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The effect of tocopheryl phosphates (TPM) on the development of atherosclerosis in apolipoprotein‐E deficient mice

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Clinical and Experimental Pharmacology and Physiology

Published online on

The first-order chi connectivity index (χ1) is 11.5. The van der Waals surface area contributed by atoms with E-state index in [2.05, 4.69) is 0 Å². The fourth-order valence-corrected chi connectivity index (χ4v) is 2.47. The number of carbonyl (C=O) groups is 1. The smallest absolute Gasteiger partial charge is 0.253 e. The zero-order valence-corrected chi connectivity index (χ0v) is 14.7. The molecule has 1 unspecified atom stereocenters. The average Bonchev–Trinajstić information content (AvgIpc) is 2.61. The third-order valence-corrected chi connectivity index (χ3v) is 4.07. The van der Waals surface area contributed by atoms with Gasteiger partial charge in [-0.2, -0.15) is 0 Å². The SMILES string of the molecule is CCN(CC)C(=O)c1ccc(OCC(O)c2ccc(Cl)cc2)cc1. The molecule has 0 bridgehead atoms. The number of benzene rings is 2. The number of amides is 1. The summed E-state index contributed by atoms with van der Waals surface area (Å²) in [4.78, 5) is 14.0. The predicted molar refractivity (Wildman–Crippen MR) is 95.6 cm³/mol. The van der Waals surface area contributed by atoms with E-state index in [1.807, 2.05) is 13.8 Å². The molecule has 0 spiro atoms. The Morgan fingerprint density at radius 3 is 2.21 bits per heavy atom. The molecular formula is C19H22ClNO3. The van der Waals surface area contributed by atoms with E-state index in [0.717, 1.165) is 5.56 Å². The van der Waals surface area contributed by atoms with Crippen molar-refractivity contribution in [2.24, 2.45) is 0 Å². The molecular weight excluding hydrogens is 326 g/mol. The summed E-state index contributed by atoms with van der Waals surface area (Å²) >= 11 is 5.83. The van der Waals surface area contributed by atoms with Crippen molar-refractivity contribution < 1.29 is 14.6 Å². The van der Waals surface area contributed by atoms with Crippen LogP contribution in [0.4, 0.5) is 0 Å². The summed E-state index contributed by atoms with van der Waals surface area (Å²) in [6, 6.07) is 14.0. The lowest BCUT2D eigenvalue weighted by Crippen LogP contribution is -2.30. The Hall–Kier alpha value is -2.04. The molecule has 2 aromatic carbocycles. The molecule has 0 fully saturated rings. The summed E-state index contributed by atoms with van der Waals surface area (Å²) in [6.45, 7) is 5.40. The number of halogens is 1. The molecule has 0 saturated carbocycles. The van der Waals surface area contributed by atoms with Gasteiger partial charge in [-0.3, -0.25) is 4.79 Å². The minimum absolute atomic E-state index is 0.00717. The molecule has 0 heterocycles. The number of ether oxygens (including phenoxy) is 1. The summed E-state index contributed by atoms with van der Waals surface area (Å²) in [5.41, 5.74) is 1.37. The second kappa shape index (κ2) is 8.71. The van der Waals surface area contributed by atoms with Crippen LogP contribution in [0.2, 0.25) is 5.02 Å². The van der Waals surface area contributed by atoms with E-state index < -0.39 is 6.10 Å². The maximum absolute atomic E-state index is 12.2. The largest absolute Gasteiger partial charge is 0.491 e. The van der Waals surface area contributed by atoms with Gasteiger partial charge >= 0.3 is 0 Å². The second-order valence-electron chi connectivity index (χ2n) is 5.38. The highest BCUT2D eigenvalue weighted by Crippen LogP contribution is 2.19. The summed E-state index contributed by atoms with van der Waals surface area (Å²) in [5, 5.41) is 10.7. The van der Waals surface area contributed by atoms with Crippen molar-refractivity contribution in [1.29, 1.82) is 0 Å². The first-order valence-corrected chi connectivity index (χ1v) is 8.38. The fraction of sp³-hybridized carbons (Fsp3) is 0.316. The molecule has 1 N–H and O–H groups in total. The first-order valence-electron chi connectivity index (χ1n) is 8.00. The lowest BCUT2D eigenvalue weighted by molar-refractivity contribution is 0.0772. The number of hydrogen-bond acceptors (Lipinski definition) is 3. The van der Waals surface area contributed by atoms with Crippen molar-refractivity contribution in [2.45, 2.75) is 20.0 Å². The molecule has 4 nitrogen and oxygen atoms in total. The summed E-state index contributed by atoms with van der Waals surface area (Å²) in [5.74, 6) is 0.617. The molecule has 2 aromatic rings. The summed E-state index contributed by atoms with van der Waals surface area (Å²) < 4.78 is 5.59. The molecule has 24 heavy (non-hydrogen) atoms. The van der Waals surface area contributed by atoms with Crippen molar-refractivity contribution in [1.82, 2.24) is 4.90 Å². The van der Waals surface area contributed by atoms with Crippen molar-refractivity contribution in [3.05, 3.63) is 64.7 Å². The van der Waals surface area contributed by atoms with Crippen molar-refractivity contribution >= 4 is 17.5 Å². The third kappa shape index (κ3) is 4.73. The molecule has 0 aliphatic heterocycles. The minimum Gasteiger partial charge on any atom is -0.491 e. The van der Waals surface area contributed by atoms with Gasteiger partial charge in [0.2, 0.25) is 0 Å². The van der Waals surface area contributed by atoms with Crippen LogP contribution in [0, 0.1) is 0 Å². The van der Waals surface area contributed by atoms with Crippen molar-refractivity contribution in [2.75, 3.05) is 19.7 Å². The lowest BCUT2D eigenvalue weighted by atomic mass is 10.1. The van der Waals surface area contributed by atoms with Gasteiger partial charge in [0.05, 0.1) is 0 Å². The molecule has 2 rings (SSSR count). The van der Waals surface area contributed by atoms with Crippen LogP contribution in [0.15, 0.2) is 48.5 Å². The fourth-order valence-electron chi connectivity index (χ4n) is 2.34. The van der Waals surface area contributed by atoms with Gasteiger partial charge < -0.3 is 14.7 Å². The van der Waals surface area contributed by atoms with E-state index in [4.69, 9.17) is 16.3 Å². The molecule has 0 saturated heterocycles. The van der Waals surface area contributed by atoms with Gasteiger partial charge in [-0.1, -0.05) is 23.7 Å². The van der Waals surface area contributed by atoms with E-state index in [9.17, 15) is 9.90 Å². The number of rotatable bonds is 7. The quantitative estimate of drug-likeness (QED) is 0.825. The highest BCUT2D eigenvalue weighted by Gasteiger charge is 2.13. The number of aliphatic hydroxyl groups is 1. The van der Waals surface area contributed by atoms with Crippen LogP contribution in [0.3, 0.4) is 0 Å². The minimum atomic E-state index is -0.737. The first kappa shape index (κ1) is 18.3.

α‐Tocopheryl phosphate (TP) is a naturally occurring form of vitamin E found in the body. In the present study we compared the ability of an α‐TP mixture (TPM) against a standard vitamin E supplement, α‐tocopherol acetate (TA) on the development of atherosclerotic lesions in ApoE‐deficient mice. Mice were maintained on either a normal chow diet for 24 weeks (Normal Diet), vs a group in which the final 8 weeks of the 24‐week period mice were placed on a high fat (21%), high cholesterol (0.15%) challenge diet (HFHC), to exacerbate atherosclerotic lesion development.. The difference in these two control groups established the extent of the diet‐induced atherosclerotic lesion development. Mice in the various treatment groups received either TA (300 mg/kg chow) or TPM (6.7–200 mg/kg chow) for 24 weeks, with TPM treatment resulting in dose‐dependent significant reductions in atherosclerotic lesion formation and plasma levels of pro‐inflammatory cytokines. TA‐treated mice, with the tocopherol equivalent TPM dose (200 mg/kg chow), showed no significant reduction in plasma lipid levels or evidence for aortic lesion regression. At this TPM equivalent TA dose, a 44% reduction in aortic lesion formation was observed. In addition, these TPM treated mice, also showed a marked reduction in aortic superoxide formation and decreased circulating plasma levels of known pro‐inflammatory markers IL‐6, MCP‐1, IL‐1β, IFN‐γ and TNF‐α. These findings indicate that TPM treatment slows progression of atherosclerotic lesions in ApoE‐deficient mice with this effect potentially involving reduced oxidative stress and decreased inflammation.